Social Security

Rick Perry's Underwhelming Radicalism

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Does Texas Governor and GOP presidential contender Rick Perry want to dismantle the federal entitlement system? The Daily Beast's Andrew Romano reports on the governor's vision for a scaled back, state-driven entitlement system:

Perry believes, for example, that the national Social Security system, which he calls a "failure" that "we have been forced to accept for more than 70 years now," should be scrapped and that each state should be allowed to create, or not create, its own pension system. "I would suggest a legitimate conversation about let[ting] the states keep their money and implement the programs," he says.

Perry also includes Medicare in his list of programs "the states could substantially better operate," suggesting that each governor should be "given the freedom from the federal government to come up with his own innovative ways [of] working with his legislature to deliver his own health-care innovations to his citizens."

And Perry thinks TARP was a total mistake—along with all subsequent efforts to backstop or stimulate the economy. Instead, he prefers an entirely laissez-faire approach to job-destroying financial crises. "I think you allow the market to work its way through it," he says. "I don't understand why the TARP bill exists. Let the processes find their way."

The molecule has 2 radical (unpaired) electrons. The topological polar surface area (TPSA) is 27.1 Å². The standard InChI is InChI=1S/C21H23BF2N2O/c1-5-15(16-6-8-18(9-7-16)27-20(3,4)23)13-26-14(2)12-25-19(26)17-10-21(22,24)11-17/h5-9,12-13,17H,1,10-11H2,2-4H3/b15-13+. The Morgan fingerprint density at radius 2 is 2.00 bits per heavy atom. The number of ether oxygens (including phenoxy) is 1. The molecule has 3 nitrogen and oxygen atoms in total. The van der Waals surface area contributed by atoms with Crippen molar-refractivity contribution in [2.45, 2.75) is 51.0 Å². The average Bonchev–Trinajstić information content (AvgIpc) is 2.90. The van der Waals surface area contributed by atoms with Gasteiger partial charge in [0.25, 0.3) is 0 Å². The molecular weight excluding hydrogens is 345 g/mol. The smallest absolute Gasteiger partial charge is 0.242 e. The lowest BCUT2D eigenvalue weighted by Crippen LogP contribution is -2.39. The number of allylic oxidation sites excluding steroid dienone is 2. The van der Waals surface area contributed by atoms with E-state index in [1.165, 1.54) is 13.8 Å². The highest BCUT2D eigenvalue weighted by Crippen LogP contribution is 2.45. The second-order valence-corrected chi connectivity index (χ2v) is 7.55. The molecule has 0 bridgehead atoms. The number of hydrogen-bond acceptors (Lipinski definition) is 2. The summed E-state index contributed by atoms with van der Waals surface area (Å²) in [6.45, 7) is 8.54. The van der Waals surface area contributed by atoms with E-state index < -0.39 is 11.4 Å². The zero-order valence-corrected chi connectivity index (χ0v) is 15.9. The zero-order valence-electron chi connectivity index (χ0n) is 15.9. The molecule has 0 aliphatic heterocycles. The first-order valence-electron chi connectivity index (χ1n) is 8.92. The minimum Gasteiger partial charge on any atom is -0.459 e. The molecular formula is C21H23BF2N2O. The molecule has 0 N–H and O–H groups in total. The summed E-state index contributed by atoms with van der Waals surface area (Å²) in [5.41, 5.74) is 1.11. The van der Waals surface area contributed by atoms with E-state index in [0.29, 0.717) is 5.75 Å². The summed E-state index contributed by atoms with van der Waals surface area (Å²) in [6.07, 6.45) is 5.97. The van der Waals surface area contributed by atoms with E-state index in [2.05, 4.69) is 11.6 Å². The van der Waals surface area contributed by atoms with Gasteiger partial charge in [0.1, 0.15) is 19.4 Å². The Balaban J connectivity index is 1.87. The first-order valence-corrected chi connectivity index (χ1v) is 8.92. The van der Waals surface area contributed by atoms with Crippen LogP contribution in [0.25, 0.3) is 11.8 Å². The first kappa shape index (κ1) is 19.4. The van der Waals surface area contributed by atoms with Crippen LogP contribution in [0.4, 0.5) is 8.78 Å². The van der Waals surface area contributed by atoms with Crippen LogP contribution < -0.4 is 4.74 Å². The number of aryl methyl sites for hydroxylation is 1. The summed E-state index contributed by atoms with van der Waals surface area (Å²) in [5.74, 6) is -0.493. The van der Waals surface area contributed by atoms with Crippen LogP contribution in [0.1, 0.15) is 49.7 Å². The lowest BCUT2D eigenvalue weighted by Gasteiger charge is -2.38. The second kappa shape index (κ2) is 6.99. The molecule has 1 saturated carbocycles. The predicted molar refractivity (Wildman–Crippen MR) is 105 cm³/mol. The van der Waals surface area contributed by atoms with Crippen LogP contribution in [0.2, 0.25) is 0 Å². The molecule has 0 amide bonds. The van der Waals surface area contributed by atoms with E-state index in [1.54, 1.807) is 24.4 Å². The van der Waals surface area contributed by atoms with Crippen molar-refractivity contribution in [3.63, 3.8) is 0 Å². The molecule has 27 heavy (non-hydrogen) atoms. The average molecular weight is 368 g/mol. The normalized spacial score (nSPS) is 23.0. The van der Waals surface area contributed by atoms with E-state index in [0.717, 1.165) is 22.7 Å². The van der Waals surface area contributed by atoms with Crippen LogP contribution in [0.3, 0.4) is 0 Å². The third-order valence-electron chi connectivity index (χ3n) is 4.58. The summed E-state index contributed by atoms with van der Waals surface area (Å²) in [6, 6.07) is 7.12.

No Social Security. No federal health-care program for seniors. And no Beltway involvement—at all—during a crash or recession. 

So that's what Rick Perry reportedly says. But would he follow through on this vision if given the chance? It's obviously not possible to know in advance what choices he'd make if elected president. But Perry has come out in favor of fundamental changes in entitlements before, as governor. And in that case, his talk was far tougher than his walk.

Last year, as states came to grips with the Medicaid expansion required under the health care overhaul, Perry was one of the most vocal proponents of a radical response: pulling states out of Medicaid entirely. He talked up the notion for a long time, saying that opting out was a "good idea" and all but overtly threatening to stop Texas's participation in the system.

But in the end, he didn't make any real effort to remove his state from the program. Instead, he agreed to cuts in the state's Medicaid provider reimbursements and signed a budget that left $4.8 billion in expected Medicaid expenses unfunded. That's not what the program's defenders would've liked—but it's not exactly the more radical move he implicitly threatened either. 

How long will it take for Perry to back down from his previous comments about Social Security and Medicare? No need to guess. It's already starting to happen: As of today, Perry is carefully shaving the rough edges off his criticism of Social Security.